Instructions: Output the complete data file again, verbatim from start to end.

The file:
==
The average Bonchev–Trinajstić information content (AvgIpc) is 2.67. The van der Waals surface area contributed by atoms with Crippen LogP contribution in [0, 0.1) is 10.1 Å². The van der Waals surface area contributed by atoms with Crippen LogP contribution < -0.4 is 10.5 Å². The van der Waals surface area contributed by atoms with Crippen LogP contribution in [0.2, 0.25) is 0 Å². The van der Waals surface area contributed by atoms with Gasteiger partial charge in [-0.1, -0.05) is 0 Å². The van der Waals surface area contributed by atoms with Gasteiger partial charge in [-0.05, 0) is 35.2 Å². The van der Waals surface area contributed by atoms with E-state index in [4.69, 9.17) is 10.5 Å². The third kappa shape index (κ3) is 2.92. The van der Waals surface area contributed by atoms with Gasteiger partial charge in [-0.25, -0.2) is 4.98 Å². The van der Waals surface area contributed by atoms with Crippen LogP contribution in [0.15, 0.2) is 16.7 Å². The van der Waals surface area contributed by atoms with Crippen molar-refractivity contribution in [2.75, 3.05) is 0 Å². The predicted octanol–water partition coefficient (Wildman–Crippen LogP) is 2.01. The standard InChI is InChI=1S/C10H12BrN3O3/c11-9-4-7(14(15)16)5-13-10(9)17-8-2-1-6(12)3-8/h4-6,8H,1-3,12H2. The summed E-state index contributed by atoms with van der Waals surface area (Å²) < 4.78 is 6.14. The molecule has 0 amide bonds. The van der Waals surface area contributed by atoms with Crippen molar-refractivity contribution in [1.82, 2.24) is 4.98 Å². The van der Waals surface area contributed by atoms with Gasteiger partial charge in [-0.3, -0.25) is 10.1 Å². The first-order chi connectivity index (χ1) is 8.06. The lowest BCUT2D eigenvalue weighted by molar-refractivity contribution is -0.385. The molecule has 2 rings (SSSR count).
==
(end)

The average Bonchev–Trinajstić information content (AvgIpc) is 2.67. The van der Waals surface area contributed by atoms with Crippen LogP contribution in [0, 0.1) is 10.1 Å². The van der Waals surface area contributed by atoms with Crippen LogP contribution < -0.4 is 10.5 Å². The van der Waals surface area contributed by atoms with Crippen LogP contribution in [0.2, 0.25) is 0 Å². The van der Waals surface area contributed by atoms with Gasteiger partial charge in [-0.1, -0.05) is 0 Å². The van der Waals surface area contributed by atoms with Gasteiger partial charge in [-0.05, 0) is 35.2 Å². The van der Waals surface area contributed by atoms with E-state index in [4.69, 9.17) is 10.5 Å². The third kappa shape index (κ3) is 2.92. The van der Waals surface area contributed by atoms with Gasteiger partial charge in [-0.25, -0.2) is 4.98 Å². The van der Waals surface area contributed by atoms with Crippen LogP contribution in [0.15, 0.2) is 16.7 Å². The van der Waals surface area contributed by atoms with Crippen molar-refractivity contribution in [2.75, 3.05) is 0 Å². The predicted octanol–water partition coefficient (Wildman–Crippen LogP) is 2.01. The standard InChI is InChI=1S/C10H12BrN3O3/c11-9-4-7(14(15)16)5-13-10(9)17-8-2-1-6(12)3-8/h4-6,8H,1-3,12H2. The summed E-state index contributed by atoms with van der Waals surface area (Å²) < 4.78 is 6.14. The molecule has 0 amide bonds. The van der Waals surface area contributed by atoms with Crippen molar-refractivity contribution in [1.82, 2.24) is 4.98 Å². The van der Waals surface area contributed by atoms with Gasteiger partial charge in [-0.3, -0.25) is 10.1 Å². The first-order chi connectivity index (χ1) is 8.06. The lowest BCUT2D eigenvalue weighted by molar-refractivity contribution is -0.385. The molecule has 2 rings (SSSR count).